Review: The Convent by Maureen McCarthy

Title: The Convent

Author: Maureen McCarthy

Published: Allen & Unwin October 2012

Synopsis: ‘I woke up with a feeling about today,’ Stella says dreamily. ‘Something truly amazing is going to happen.’ ‘To us or to the world?’ I say. ‘To you.’ ‘To me?’ I laugh. ‘Nothing ever happens to me, Stella.’ ‘But today it will.’ ‘Will it be good?’ She looks thoughtful and then frowns. ‘I … I don’t know.’
Peach is nineteen and pretty happy with the way things are. She has her university work, two wildly different best friends, her sister, Stella, to look after and a broken heart to mend. But when she takes a summer job at a cafe in the old convent, her idea of who she is takes a sharp turn into the past. Where once there were nuns, young girls and women who had fallen on hard times, Peach discovers secrets from three generations of her family. As their stories are revealed, Peach is jolted out of her comfort zone. But does she really want to know who she is? Warm and real, intense and provocative, Maureen McCarthy’s The Convent shows in vivid detail how fate and the choices we make ripple and reverberate through time. Read an Extract

Status: Read from September 30 to October 01, 2012 — I own a copy {Courtesy Allen & Unwin}

My Thoughts:

Maureen McCarthy is one of the few authors whose protagonists are generally aged in their late teens or early twenties, embarking on university or finding their way in the first years after leaving school. I started university about the time Queen Kat, Carmel & St. Jude Get A Life was published (it has been republished this year by Allen & Unwin) and loved the book, quickly devouring the rest of her backlist soon after. It has been a while now since I have read anything by the author but I was thrilled to receive The Convent for review. Though The Convent is labeled as young adult fiction, I feel the novel will appeal to a much broader age range of women. A thoughtful, intriguing and heartfelt story, it explores the experiences of four generations of women whose fates are linked to the Abbotsford Convent.

Nineteen year old Peach (Perpetua) has always admired the Abbotsford Convent’s grandeur, now home to artists studio space, boutique stores and the cafe at which Peach works, but she was unaware of it’s personal significance. Adopted at birth, it isn’t until Peach receives a letter from her biological grandmother, Ellen, that she learns her grandmother was raised there and her birth mother, Cecilia, once served as a nun within the Enclosed order. While Peach struggles to come to terms with the unexpected information about her past, it is her present that she is most concerned with. Her sister is depressed, her best friend is pregnant and she is still reeling after a messy break up.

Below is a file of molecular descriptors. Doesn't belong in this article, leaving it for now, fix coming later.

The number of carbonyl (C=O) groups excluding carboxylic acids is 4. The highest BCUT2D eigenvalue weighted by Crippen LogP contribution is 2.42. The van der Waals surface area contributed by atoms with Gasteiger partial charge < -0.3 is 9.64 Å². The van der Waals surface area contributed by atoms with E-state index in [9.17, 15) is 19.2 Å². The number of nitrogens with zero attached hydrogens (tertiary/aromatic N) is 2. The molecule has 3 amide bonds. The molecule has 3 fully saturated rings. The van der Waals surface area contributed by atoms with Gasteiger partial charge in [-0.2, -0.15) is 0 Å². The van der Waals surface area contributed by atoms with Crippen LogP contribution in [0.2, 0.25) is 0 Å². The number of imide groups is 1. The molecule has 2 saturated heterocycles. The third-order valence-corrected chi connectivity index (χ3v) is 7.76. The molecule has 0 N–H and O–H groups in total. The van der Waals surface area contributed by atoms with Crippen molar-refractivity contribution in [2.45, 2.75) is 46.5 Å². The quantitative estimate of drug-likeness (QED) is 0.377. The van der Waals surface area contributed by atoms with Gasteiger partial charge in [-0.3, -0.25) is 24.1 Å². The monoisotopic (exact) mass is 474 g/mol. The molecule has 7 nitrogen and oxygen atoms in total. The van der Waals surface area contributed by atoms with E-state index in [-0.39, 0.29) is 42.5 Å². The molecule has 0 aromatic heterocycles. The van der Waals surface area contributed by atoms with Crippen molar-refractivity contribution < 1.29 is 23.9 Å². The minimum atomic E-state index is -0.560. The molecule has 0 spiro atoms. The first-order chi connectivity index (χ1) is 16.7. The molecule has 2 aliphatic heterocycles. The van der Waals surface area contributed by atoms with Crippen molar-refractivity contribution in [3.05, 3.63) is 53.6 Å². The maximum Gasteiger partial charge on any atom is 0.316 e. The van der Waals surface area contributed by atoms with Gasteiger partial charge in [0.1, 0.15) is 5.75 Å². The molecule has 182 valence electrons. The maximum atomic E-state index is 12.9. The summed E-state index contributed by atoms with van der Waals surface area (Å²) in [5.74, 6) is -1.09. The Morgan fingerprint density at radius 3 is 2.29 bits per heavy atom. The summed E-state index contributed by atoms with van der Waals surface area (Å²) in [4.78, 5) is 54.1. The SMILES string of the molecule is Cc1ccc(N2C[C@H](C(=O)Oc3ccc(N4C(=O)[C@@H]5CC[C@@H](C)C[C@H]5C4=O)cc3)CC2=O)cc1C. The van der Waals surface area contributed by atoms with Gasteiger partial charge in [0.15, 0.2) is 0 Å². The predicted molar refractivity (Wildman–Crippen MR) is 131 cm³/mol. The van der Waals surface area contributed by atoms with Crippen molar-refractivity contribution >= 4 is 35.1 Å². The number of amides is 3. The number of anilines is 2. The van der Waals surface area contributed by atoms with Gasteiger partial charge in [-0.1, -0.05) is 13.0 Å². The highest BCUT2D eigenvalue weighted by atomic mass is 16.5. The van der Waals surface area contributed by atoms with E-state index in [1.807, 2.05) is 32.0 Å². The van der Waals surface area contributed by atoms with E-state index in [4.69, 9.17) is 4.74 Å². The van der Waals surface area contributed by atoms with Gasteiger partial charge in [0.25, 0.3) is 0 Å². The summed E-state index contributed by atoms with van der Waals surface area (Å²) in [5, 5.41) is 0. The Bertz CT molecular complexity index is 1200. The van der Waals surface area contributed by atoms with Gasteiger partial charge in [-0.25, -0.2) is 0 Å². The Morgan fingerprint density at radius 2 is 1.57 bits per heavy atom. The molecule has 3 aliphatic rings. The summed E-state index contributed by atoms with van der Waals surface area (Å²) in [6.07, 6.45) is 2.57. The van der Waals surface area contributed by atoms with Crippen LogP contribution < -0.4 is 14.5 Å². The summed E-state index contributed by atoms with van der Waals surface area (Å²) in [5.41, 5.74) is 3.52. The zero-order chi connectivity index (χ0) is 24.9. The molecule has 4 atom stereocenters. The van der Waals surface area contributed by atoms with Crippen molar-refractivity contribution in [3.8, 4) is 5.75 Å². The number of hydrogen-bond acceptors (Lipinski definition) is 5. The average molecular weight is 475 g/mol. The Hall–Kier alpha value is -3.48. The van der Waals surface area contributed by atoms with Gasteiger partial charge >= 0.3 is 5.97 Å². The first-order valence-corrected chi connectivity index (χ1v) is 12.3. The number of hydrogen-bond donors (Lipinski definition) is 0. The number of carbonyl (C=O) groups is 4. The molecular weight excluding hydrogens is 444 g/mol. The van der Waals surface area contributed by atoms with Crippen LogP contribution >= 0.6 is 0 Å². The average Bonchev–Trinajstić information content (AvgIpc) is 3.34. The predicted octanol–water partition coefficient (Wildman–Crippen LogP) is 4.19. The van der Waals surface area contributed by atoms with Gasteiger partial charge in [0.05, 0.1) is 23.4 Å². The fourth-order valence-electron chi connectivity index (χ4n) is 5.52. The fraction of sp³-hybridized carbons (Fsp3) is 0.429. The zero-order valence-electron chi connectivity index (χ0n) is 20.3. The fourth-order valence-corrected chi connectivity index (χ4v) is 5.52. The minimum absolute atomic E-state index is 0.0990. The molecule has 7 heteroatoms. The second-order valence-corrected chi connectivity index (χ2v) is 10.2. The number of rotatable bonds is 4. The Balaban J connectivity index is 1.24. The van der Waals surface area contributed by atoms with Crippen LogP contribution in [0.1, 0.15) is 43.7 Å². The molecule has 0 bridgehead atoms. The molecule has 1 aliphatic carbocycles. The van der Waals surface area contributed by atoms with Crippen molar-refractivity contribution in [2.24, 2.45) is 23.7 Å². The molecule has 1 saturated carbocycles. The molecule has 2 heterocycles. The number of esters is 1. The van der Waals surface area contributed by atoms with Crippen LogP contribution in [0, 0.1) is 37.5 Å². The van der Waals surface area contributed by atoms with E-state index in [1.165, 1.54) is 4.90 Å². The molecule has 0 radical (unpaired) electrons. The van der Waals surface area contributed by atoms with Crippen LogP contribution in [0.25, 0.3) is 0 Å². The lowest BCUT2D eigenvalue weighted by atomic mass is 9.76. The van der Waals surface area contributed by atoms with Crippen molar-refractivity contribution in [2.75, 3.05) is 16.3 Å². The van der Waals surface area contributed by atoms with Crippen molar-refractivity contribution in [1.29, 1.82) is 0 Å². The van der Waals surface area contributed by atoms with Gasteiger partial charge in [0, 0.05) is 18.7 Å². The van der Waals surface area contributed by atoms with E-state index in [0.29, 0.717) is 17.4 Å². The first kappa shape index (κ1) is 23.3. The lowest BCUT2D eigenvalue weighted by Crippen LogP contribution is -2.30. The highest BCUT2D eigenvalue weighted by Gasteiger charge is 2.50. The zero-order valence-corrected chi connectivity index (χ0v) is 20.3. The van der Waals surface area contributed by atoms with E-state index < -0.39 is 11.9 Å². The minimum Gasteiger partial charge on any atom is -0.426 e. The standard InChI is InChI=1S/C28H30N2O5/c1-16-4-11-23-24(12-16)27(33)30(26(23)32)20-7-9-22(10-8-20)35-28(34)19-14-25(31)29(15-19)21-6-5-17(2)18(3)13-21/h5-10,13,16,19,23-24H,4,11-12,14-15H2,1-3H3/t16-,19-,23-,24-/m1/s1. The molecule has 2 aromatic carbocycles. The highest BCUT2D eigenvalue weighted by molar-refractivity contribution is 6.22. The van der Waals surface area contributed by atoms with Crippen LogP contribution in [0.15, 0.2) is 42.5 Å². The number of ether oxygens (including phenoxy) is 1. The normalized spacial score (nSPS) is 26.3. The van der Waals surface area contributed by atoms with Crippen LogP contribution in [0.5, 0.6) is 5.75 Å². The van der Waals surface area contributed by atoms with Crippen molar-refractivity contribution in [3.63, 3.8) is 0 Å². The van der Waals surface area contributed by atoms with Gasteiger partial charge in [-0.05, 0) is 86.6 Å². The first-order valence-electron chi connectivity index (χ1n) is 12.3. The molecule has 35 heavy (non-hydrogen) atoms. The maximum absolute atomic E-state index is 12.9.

As Peach navigates her way through her changing world, McCarthy traces Peach’s lineage and their connection to the convent. Sadie was declared an unfit mother in 1915 after her husband abandoned her and her daughter Ellen taken from her to be raised in Abbotsford. Ellen spent her entire childhood as a ward of the nuns before marrying and her daughter, Cecilia pledged her life to God’s service as a young woman. The author shares snippets of these women’s lives and their hopes, dreams and regrets with alternating chapters.

Through the the women’s stories, McCarthy also traces the changing social and moral landscape for women over the century. Attitudes to women’s rights, motherhood, marriage and sexuality have shifted seismically in the last one hundred years and the author acknowledges the evolution without any feminist rant.

McCarthy admits that she has a very personal connection to this story. Most significantly McCarthy’s own mother was raised in the Abbotsford Convent after being made a ward of the state at age 3 and while she rarely spoke about her time there, McCarthy was always fascinated by her mother’s early life. McCarthy’s interest in her characters and their experiences is evident in the care in which she has constructed the story.

The Convent is a wonderful story, an easy read but with surprising depth for the thoughtful reader to ruminate on. This is a great choice for any Australian Women Writer Challenge participants given the relevance of its themes.

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2 Comments (+add yours?)

  1. Teddyree
    Oct 06, 2012 @ 19:09:39

    I haven’t read anything by this author but The Convent is already on my wishlist, I have a feeling I’ll love it. Enjoyed your review

    Reply

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